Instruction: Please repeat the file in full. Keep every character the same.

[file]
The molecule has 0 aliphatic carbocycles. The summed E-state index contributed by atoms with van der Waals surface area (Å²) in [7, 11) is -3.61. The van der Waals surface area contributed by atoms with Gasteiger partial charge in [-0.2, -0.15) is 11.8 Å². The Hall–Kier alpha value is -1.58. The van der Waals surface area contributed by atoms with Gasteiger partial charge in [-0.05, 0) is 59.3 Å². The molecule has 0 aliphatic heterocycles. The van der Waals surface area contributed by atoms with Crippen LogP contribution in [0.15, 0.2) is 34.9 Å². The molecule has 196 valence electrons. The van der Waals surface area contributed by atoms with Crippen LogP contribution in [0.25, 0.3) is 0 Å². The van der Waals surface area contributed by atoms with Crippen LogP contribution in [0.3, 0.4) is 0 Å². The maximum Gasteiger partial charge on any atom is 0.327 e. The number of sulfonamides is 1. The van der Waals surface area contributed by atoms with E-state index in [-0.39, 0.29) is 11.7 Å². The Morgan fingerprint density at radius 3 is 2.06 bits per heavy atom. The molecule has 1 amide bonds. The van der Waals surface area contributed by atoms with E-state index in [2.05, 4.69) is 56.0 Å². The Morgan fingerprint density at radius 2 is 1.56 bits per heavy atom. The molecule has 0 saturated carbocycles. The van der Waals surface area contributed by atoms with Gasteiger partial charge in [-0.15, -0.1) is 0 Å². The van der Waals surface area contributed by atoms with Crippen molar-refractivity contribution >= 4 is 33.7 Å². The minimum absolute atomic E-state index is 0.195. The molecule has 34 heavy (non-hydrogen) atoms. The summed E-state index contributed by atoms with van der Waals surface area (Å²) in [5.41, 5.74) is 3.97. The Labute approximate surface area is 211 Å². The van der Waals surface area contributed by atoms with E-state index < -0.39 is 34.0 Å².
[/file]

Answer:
The molecule has 0 aliphatic carbocycles. The summed E-state index contributed by atoms with van der Waals surface area (Å²) in [7, 11) is -3.61. The van der Waals surface area contributed by atoms with Gasteiger partial charge in [-0.2, -0.15) is 11.8 Å². The Hall–Kier alpha value is -1.58. The van der Waals surface area contributed by atoms with Gasteiger partial charge in [-0.05, 0) is 59.3 Å². The molecule has 0 aliphatic heterocycles. The van der Waals surface area contributed by atoms with Crippen LogP contribution in [0.15, 0.2) is 34.9 Å². The molecule has 196 valence electrons. The van der Waals surface area contributed by atoms with Crippen LogP contribution in [0.25, 0.3) is 0 Å². The van der Waals surface area contributed by atoms with Crippen LogP contribution in [0.3, 0.4) is 0 Å². The maximum Gasteiger partial charge on any atom is 0.327 e. The number of sulfonamides is 1. The van der Waals surface area contributed by atoms with E-state index in [-0.39, 0.29) is 11.7 Å². The Morgan fingerprint density at radius 3 is 2.06 bits per heavy atom. The molecule has 1 amide bonds. The van der Waals surface area contributed by atoms with E-state index in [2.05, 4.69) is 56.0 Å². The Morgan fingerprint density at radius 2 is 1.56 bits per heavy atom. The molecule has 0 saturated carbocycles. The van der Waals surface area contributed by atoms with Gasteiger partial charge in [-0.15, -0.1) is 0 Å². The van der Waals surface area contributed by atoms with Crippen molar-refractivity contribution >= 4 is 33.7 Å². The minimum absolute atomic E-state index is 0.195. The molecule has 34 heavy (non-hydrogen) atoms. The summed E-state index contributed by atoms with van der Waals surface area (Å²) in [5.41, 5.74) is 3.97. The Labute approximate surface area is 211 Å². The van der Waals surface area contributed by atoms with E-state index < -0.39 is 34.0 Å².